The American Senate and World Peaceby Kenneth Colegrove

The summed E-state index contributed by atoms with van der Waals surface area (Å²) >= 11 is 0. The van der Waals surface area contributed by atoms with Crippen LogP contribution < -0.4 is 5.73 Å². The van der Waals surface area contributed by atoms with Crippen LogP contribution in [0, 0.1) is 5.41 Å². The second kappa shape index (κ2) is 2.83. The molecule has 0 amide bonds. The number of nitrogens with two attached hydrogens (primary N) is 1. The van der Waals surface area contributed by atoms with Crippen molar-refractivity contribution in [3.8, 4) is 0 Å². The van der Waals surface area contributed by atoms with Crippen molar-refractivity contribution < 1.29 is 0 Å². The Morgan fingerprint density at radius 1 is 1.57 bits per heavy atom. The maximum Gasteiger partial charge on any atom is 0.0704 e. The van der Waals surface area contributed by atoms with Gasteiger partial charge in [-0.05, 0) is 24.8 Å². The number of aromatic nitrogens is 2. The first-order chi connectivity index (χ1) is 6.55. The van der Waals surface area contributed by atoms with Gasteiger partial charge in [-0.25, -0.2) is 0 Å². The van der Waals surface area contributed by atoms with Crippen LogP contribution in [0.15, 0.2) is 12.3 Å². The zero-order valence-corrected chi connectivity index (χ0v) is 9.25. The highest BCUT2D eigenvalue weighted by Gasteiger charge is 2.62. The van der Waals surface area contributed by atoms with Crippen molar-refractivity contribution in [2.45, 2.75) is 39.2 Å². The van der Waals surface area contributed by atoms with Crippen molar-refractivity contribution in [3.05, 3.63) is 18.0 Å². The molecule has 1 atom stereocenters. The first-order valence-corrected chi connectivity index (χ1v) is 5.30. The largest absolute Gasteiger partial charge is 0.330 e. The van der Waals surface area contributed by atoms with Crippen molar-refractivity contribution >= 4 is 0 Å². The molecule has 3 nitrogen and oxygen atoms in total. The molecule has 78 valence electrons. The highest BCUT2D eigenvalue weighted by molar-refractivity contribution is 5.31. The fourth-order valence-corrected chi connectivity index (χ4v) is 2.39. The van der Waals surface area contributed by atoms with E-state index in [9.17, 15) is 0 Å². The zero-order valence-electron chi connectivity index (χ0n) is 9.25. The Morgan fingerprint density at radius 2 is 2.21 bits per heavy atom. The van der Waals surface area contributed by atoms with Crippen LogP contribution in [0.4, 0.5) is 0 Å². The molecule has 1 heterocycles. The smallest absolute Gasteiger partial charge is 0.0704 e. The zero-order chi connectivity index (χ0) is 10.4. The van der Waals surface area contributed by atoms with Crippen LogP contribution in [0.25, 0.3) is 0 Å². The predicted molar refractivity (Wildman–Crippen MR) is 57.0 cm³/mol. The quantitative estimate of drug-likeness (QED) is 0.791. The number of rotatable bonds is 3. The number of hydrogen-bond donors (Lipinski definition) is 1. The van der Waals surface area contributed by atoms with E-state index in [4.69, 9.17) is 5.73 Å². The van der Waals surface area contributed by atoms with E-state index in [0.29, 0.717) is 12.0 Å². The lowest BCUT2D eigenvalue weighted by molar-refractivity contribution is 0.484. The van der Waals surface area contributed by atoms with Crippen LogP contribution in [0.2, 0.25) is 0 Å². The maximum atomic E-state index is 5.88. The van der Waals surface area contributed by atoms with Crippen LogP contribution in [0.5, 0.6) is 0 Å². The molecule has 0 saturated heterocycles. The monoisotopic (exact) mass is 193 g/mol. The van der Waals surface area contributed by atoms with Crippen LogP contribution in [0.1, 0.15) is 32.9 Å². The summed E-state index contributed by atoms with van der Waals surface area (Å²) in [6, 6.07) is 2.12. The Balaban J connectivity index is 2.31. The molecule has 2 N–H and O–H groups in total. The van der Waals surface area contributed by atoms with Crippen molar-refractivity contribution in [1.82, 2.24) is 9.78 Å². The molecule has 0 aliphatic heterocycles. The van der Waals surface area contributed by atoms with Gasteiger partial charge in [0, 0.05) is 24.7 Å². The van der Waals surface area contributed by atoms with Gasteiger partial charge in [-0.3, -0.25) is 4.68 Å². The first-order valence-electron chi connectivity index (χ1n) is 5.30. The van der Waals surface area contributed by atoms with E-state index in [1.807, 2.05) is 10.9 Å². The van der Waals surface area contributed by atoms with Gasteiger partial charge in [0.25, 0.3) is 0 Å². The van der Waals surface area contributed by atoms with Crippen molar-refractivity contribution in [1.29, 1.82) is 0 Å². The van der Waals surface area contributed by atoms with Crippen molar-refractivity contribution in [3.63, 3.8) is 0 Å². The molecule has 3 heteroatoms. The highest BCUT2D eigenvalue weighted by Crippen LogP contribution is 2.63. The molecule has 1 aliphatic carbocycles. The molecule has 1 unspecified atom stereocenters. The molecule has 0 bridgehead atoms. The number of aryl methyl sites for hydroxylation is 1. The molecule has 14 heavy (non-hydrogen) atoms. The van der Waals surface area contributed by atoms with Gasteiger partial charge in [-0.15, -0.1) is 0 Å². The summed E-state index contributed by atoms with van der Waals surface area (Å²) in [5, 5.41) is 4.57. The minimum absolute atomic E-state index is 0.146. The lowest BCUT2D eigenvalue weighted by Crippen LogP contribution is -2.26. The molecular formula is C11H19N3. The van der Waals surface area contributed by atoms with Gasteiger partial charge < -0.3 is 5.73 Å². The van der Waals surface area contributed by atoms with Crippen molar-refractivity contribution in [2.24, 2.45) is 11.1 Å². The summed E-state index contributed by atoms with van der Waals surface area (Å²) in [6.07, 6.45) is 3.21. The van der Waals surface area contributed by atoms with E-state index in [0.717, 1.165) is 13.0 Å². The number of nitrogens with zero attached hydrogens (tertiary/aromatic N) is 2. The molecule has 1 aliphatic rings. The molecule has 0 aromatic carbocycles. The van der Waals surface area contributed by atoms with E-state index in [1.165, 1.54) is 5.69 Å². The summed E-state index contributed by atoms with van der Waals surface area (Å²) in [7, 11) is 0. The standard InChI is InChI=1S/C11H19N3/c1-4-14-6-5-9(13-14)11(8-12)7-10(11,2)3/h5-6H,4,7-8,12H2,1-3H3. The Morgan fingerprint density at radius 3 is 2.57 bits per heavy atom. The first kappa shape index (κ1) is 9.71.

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<ul><li><p>The American Senate and World Peace by Kenneth ColegroveReview by: Maurice C. LattaThe Mississippi Valley Historical Review, Vol. 31, No. 2 (Sep., 1944), pp. 291-292Published by: Organization of American HistoriansStable URL: http://www.jstor.org/stable/1893447 .Accessed: 25/06/2014 01:31</p><p>Your use of the JSTOR archive indicates your acceptance of the Terms &amp; Conditions of Use, available at .http://www.jstor.org/page/info/about/policies/terms.jsp</p><p> .JSTOR is a not-for-profit service that helps scholars, researchers, and students discover, use, and build upon a wide range ofcontent in a trusted digital archive. We use information technology and tools to increase productivity and facilitate new formsof scholarship. For more information about JSTOR, please contact support@jstor.org.</p><p> .</p><p>Organization of American Historians is collaborating with JSTOR to digitize, preserve and extend access toThe Mississippi Valley Historical Review.</p><p>http://www.jstor.org </p><p>This content downloaded from 185.44.79.160 on Wed, 25 Jun 2014 01:31:51 AMAll use subject to JSTOR Terms and Conditions</p><p>http://www.jstor.org/action/showPublisher?publisherCode=oahhttp://www.jstor.org/stable/1893447?origin=JSTOR-pdfhttp://www.jstor.org/page/info/about/policies/terms.jsphttp://www.jstor.org/page/info/about/policies/terms.jsp</p></li><li><p>BOOK REVIEWS 291 </p><p>conclusions; and the emotional human being who tries to take part in the affairs of the world and carry out the duties of good citizenship. This brief, readable sketch of American foreign policy over the last fifty years is written by Dr. Perkins, the good citizen, in an effort to persuade his fellows of the essential correctness of the path we have followed dur- ing the two world wars. It tries to avoid confusing the reader with the almost unmanageable multiplicity of factors that enter into world relationships, and to concentrate on the immediate reasoning behind the policies of the United States Government. </p><p>Few will question the correctness, perhaps even the social duty, of a mature scholar in writing such a brief at this time. It will presumably arouse its many readers to the need of greater American participation in world affairs and will supply them with a good and generally consistent evaluation of past events. The major criticism that must be made of the book is one that applies equally well to most writing on the history of foreign relations. There is a tendency to write of the dramatic incidents of diplomacy as though they, per se, were the important factors in developing the international situation; as though good personal rela- tionships between chiefs of state were the cause rather than the result of harmonious international aims. Underlying economic and social forces that produce the harmonies or maladjustments are not sufficiently stressed or explained. Their almost inevitable dynamics are lost sight of in recounting the symbolic gestures of diplomatic interchange. </p><p>A further corollary of this approach is that matters hinging upon sharp internal struggles are often treated as though they belonged wholly in the sphere of internationial diplomacy. The canal tolls issue of 1914, for example, loses something of its full significance unless one realizes that the repeal of differential tolls represented a great victory of the transcontinental railroads over the intercoastal shipping lines, as well as a victory for the policy of conciliation with Great Britain in the Mexican situation. The few extra paragraphs required to summarize, from time to time, the long-run economic and social forces at work in the major nations, and to supply a little more of the internal background of American policy would add greatly to the substance and under- standing of diplomatic events. </p><p>New York University THOMAS C. COCHRAN </p><p>The American Senate and World Peace. By Kenneth Colegrove. (New York: The Vanguard Press, 1944. 191 pp. Bibliography. $2.00.) </p><p>This is a vigorous brief in support of the proposition that the Con- stitution of the United States should be amended to provide for ratifica- tion of treaties by simple majorities in Congress rather than by the existing method. </p><p>This content downloaded from 185.44.79.160 on Wed, 25 Jun 2014 01:31:51 AMAll use subject to JSTOR Terms and Conditions</p><p>http://www.jstor.org/page/info/about/policies/terms.jsp</p></li><li><p>292 THE MISSISSIPPI VALLEY HISTORICAL REVIEW </p><p>The present procedure, says Professor Colegrove, is " eighteenth- century," it is "archaic, oligarchic, and anti-social," it is a "negation of the democratic process." The opportunity for minority obstruction enhances the possibilities for mischief on the part of Senators who are rancorous, partisan, or narrow-minded. It is a real barrier to the development of co-operation between the Presidenit and Congress. The makers of the Constitution intended the Senate to act as an executive council, but it has never so acted, the theory is now "outmoded," and is indeed a "troublesome hallucination." "It is not too much to say that the peace of the world as well as of the United States rests in some meas- ure on the abolition (or evasion, if abolition is impossible) of the un- democratic power of the American Senate to veto treaties." </p><p>The Senate can be evaded. International commitments may be made through executive agreements or by joint resolutions of Congress. But the Constitution "can anid must" be amended. "Democracy in this country is deficient as long as foreign policy is at the mercy of a small minority in the oligarchic upper chamber of our national legislature." The Senate minority, which "has frequently thwarted the aspirations of the American people," is preparing to do so again; it must not be allowed to block our participation in the United Nations which there is "undeniable evidence" the "American people " desire. The peace must "promote exclusively the interests of the common man" and these Pro- fessor Colegrove seems confident are safe only in the hands of the "ex- perts" of the State Department and of the President - "a politician with a marvelous bag of tricks." </p><p>Doane College MAURICE C. LATTA </p><p>One Hundred Great Years: The Story of the Times-Picayune From its Founding to 1940. By Thomas Ewing Dabney. (Baton Rouge: Louisiana State University Press, 1944. xii + 503 pp. Appendix and index. $4.00.) </p><p>Histories of newspapers tend to conform to a pattern in which the paper itself provides a vantage point from which to survey the per- sonalities and events of "a century of progress." If the newspaper is always kept fronit and center, as, for instance, in Acheson's story of the Dallas News or in Shaw's story of the Cleveland Plain Dealer, the inte- gration may be improved but at a cost of perspective as well as of a sometimes wearisome review of the genealogy of editors and the vicissi- tudes of a format. One Hundred Great Years, however, is less concerned with family affairs and with the Picayune's part in making history than with its service as a faithful recorder of history. The result is the sort of thing the movies call a "cavalcade" or a "passing parade." </p><p>This content downloaded from 185.44.79.160 on Wed, 25 Jun 2014 01:31:51 AMAll use subject to JSTOR Terms and Conditions</p><p>http://www.jstor.org/page/info/about/policies/terms.jsp</p><p>Article Contentsp. 291p. 292</p><p>Issue Table of ContentsThe Mississippi Valley Historical Review, Vol. 31, No. 2 (Sep., 1944), pp. 187-327Front Matter [pp. ]Voters in Blue: The Citizen Soldiers of the Civil War [pp. 187-204]William L. Marcy Goes Conservative [pp. 205-224]The Thirty-Seventh Annual Meeting of the Mississippi Valley Historical Association [pp. 225-244]Transactions at the Annual Meeting April 20, 21, 1944 [pp. 245-254]Notes and DocumentsThe Farmers' Alliance Subtreasury Plan and European Precedents [pp. 255-260]Contemporary Views of Mormon Origins (1830) [pp. 261-266]</p><p>Teacher's SectionRegional and Local History in the Teaching of American History [pp. 267-273]News and Notes [pp. 273-276]Book Notes [pp. 276-278][Teacher's Section Book Reviews]Review: untitled [pp. 278-279]Review: untitled [pp. 279-280]Review: untitled [pp. 280]</p><p>Book ReviewsReview: untitled [pp. 281]Review: untitled [pp. 281-282]Review: untitled [pp. 282-283]Review: untitled [pp. 283-284]Review: untitled [pp. 284-285]Review: untitled [pp. 285-286]Review: untitled [pp. 286-287]Review: untitled [pp. 287-288]Review: untitled [pp. 288-289]Review: untitled [pp. 289]Review: untitled [pp. 290]Review: untitled [pp. 290-291]Review: untitled [pp. 291-292]Review: untitled [pp. 292-293]Review: untitled [pp. 293-294]Review: untitled [pp. 294-296]Review: untitled [pp. 296-297]Review: untitled [pp. 297-298]Review: untitled [pp. 298]Review: untitled [pp. 299-300]Review: untitled [pp. 300-301]Review: untitled [pp. 301-302]Review: untitled [pp. 302-303]Review: untitled [pp. 303-304]Review: untitled [pp. 304-305]Review: untitled [pp. 305]Review: untitled [pp. 306]Review: untitled [pp. 306-307]Review: untitled [pp. 307-308]Review: untitled [pp. 308-309]Review: untitled [pp. 309-310]Review: untitled [pp. 310]Review: untitled [pp. 310]Review: untitled [pp. 310-311]Review: untitled [pp. 311-312]Review: untitled [pp. 312]</p><p>Historical News and Comments [pp. 313-327]Directory of Contributors [pp. ]</p></li></ul>